Roses are Red; Violets are Blue
BY: T. Franklin Murphy | March 2012
Life is complex. Rhymes and quotes have limited effectiveness to explain complexities. We need to dig a little deeper.
A simple statement presented in a catchy poem intrigues; but the vagueness is often grossly misinterpreted; the listener customizes the catchy phrase to fit pre-established beliefs. I still love quotes, easily remembered and motivating. Geniuses from history, gifted in soliloquy, condense giant ideas into succinct sentences. We borrow their thoughts and create beliefs. But quotes—by themselves, are limiting. Each quote, missing the context, becomes hollow, without guiding substance, susceptible to misinterpretations, failing to challenge deep biases. Lasting change occurs after the budding motivation of a quote is enacted and integrated into new thoughts behaviors and eventually emotions. Lasting change requires much more than a phrase or a poem.
The newness of change is temperamental. The tender new actions are conditional. Slight changes in the environment and the old rusty responses jump back into action. We must confront the patient demons that wait in the shadows, seeking a moment of vulnerability. In confidence of our new-found strength, we slip from strict patterns and open up to temptations we are ill prepared to resist.
Francis Bacon proclaimed, “Fame is like a river that beareth up things light and swollen, and drowns things weighty and solid.” Only if Bacon could see America now!
Simple thoughts are easily manipulated, made agreeable to many by the varying way listeners interpret the vagueness. The bearer of the over-simplified statement, without detailed qualifications, easily wiggles around future consequences, because the original lack of specificity doesn’t demand commitment. We naturally want clarity, so we translate the ambiguousness into our own belief system. When things go awry blame is easily extended to outside sources. No commitment to soundness in the beginning and no acceptance of responsibility in the end. If the stock market goes up its my policies; if it goes down, its someone else’s fault. With this simplicity, and manipulation no matter how good or how bad, our program remains beyond reproach. American politics in a nut shell.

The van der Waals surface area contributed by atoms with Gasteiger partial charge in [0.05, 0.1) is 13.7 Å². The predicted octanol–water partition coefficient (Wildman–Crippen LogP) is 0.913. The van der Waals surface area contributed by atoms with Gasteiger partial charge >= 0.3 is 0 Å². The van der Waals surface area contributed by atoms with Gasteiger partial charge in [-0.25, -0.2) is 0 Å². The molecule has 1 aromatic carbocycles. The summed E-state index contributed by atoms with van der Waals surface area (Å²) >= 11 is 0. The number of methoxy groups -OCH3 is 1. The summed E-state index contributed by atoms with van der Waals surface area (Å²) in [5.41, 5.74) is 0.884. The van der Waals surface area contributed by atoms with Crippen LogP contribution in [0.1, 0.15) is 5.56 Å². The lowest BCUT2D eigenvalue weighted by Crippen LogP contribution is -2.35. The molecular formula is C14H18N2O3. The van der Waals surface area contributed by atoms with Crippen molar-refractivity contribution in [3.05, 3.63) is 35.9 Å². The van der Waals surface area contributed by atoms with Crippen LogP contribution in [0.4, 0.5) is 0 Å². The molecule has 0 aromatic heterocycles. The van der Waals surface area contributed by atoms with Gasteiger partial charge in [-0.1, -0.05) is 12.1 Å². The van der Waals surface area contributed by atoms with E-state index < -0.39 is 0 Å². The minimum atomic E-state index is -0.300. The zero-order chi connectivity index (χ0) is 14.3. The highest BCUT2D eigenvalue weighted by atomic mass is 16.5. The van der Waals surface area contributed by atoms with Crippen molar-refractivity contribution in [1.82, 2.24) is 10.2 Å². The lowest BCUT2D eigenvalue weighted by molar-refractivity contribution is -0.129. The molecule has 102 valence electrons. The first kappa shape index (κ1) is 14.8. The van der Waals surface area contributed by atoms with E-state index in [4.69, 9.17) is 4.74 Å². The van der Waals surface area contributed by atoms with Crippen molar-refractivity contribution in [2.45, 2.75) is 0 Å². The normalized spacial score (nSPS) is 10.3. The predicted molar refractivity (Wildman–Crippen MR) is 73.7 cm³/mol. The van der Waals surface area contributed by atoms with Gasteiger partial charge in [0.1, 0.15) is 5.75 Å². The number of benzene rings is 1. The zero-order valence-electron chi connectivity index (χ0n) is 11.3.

Human behavior is complex—consequences seldom arise from a single cause. We must gather wisdom from connections uncovered from the shadowy floors of complexity, examining consequences as a result many known (and unknown) factors. Because the lack of exactness, we easily manipulate evidence to fit personal (or political) needs—biases.
Real choice and real actions affect our lives, shaping futures. Bending, trimming and ignoring proven best practices to fit individual beliefs devalue effectiveness. We believe we change but don’t. When we fail to integrate proven practices into tangible choices, we remain unchanged, wasting the crumbs of knowledge, and still subject to reoccurring hurts.
"When we fail to integrate proven practices into tangible choices, we remain unchanged, wasting the crumbs of knowledge, and still subject to reoccurring hurts."
Victims of addiction provide poignant examples of this. They follow proven paths only long enough to enjoy the beginnings of recovery, but once they obtain the slightest improvements, the proven path no longer appears necessary. Holding to positive mantras, “one day at a time,” but ignoring the more substantive techniques, the sufferer justifies altering treatments and starts towards relapse. We do the same thing but often much subtler, we fall into patterns of stagnations without realizing the relapse. Our return to frivolous spending, harsh comments, or missing workouts, doesn’t devastate our lives the same as shoving a needle into our collapsing veins but the lapse in motivation and return to the past prevents recovery and sustained growth.
A saying may be dandy inspiring thought and soothing a struggling soul. But if the poem is vague about concrete actions, the wisdom is malleable to be used in only convenient ways. A quote, no matter how great, is not enough. Once the joyous positivity drags us off the floor of discouragement, we easily intellectualize and skirt the real work for change.
We blindly sing our little ditty and dupe ourselves into false security. Simplified philosophies of life—although soothing, fail to create a promising future. If we constantly confront the same demons, skeptically look deeper into the patterns—real tangible behaviors. Hidden through biases, self-protecting explanations, the real causes, buried deep in the psyche, remain resistant to change. We often need assistance to expose these patterns, giving gentle encouragement to buoy our resolve to continue with difficult programs, even after we erroneously believe we have achieved our goal.
We don’t need a sugar pill to cure definable ills; we don’t need a rhyme to give life meaning. The complexity of life needs more. Real problems need real answers. We discover riches only when we dig a little deeper. The weighty and solid aspects only surface through widening of perspectives, allowing for unknowns, and trusting proven remedies. By embracing complexity, we see ourselves as a piece of a much larger evolving universe. Courageously dig a little deeper.